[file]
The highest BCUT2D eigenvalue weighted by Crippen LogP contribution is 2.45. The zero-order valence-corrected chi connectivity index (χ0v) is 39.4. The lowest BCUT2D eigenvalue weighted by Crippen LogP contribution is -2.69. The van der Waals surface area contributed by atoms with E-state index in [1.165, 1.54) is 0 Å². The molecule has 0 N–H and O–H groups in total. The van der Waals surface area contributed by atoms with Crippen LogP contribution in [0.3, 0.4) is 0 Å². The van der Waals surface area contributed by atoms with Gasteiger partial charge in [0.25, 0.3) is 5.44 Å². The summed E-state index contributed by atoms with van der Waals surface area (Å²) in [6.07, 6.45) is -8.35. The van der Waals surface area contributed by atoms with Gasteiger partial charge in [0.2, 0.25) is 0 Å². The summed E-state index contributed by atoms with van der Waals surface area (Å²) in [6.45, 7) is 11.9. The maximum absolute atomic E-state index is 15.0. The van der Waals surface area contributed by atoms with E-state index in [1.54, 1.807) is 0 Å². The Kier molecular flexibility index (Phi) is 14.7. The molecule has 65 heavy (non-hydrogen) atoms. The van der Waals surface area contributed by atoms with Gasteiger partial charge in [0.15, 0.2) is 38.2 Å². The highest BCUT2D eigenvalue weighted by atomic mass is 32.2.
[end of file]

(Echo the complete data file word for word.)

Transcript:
The highest BCUT2D eigenvalue weighted by Crippen LogP contribution is 2.45. The zero-order valence-corrected chi connectivity index (χ0v) is 39.4. The lowest BCUT2D eigenvalue weighted by Crippen LogP contribution is -2.69. The van der Waals surface area contributed by atoms with E-state index in [1.165, 1.54) is 0 Å². The molecule has 0 N–H and O–H groups in total. The van der Waals surface area contributed by atoms with Crippen LogP contribution in [0.3, 0.4) is 0 Å². The van der Waals surface area contributed by atoms with Gasteiger partial charge in [0.25, 0.3) is 5.44 Å². The summed E-state index contributed by atoms with van der Waals surface area (Å²) in [6.07, 6.45) is -8.35. The van der Waals surface area contributed by atoms with Gasteiger partial charge in [0.2, 0.25) is 0 Å². The summed E-state index contributed by atoms with van der Waals surface area (Å²) in [6.45, 7) is 11.9. The maximum absolute atomic E-state index is 15.0. The van der Waals surface area contributed by atoms with E-state index in [1.54, 1.807) is 0 Å². The Kier molecular flexibility index (Phi) is 14.7. The molecule has 65 heavy (non-hydrogen) atoms. The van der Waals surface area contributed by atoms with Gasteiger partial charge in [0.15, 0.2) is 38.2 Å². The highest BCUT2D eigenvalue weighted by atomic mass is 32.2.